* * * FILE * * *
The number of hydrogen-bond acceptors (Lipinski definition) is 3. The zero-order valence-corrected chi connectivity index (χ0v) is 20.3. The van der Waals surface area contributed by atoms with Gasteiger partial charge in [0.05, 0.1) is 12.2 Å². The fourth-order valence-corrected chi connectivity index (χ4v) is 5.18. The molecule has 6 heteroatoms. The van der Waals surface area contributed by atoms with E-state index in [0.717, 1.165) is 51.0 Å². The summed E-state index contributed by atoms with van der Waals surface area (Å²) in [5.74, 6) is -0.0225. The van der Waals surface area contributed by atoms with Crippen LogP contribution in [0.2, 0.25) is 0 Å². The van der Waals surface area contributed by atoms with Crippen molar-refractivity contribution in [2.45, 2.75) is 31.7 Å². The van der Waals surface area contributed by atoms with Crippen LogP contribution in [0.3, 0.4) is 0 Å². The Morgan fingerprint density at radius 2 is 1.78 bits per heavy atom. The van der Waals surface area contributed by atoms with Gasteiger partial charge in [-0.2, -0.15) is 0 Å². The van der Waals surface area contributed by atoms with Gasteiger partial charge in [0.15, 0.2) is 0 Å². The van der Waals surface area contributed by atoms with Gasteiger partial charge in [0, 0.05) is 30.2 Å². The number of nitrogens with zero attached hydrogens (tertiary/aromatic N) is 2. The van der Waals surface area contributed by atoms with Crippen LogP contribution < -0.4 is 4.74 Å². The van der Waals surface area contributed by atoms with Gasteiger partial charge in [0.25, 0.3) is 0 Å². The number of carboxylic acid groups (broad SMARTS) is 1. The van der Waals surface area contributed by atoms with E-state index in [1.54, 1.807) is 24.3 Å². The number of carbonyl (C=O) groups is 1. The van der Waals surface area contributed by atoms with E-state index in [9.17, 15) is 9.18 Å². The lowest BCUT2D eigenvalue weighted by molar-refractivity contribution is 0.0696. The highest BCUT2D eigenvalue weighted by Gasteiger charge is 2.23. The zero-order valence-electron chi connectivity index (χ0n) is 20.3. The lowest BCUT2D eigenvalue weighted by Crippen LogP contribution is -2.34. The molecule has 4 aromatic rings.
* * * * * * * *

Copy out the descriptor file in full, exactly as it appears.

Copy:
The number of hydrogen-bond acceptors (Lipinski definition) is 3. The zero-order valence-corrected chi connectivity index (χ0v) is 20.3. The van der Waals surface area contributed by atoms with Gasteiger partial charge in [0.05, 0.1) is 12.2 Å². The fourth-order valence-corrected chi connectivity index (χ4v) is 5.18. The molecule has 6 heteroatoms. The van der Waals surface area contributed by atoms with E-state index in [0.717, 1.165) is 51.0 Å². The summed E-state index contributed by atoms with van der Waals surface area (Å²) in [5.74, 6) is -0.0225. The van der Waals surface area contributed by atoms with Crippen LogP contribution in [0.2, 0.25) is 0 Å². The van der Waals surface area contributed by atoms with Crippen molar-refractivity contribution in [2.45, 2.75) is 31.7 Å². The van der Waals surface area contributed by atoms with Crippen LogP contribution in [0.3, 0.4) is 0 Å². The Morgan fingerprint density at radius 2 is 1.78 bits per heavy atom. The van der Waals surface area contributed by atoms with Gasteiger partial charge in [-0.2, -0.15) is 0 Å². The van der Waals surface area contributed by atoms with Gasteiger partial charge in [0.15, 0.2) is 0 Å². The van der Waals surface area contributed by atoms with Gasteiger partial charge in [0, 0.05) is 30.2 Å². The number of nitrogens with zero attached hydrogens (tertiary/aromatic N) is 2. The van der Waals surface area contributed by atoms with Crippen LogP contribution < -0.4 is 4.74 Å². The van der Waals surface area contributed by atoms with Gasteiger partial charge in [0.25, 0.3) is 0 Å². The number of carboxylic acid groups (broad SMARTS) is 1. The van der Waals surface area contributed by atoms with E-state index in [1.54, 1.807) is 24.3 Å². The number of carbonyl (C=O) groups is 1. The van der Waals surface area contributed by atoms with E-state index in [9.17, 15) is 9.18 Å². The lowest BCUT2D eigenvalue weighted by molar-refractivity contribution is 0.0696. The highest BCUT2D eigenvalue weighted by Gasteiger charge is 2.23. The zero-order valence-electron chi connectivity index (χ0n) is 20.3. The lowest BCUT2D eigenvalue weighted by Crippen LogP contribution is -2.34. The molecule has 4 aromatic rings.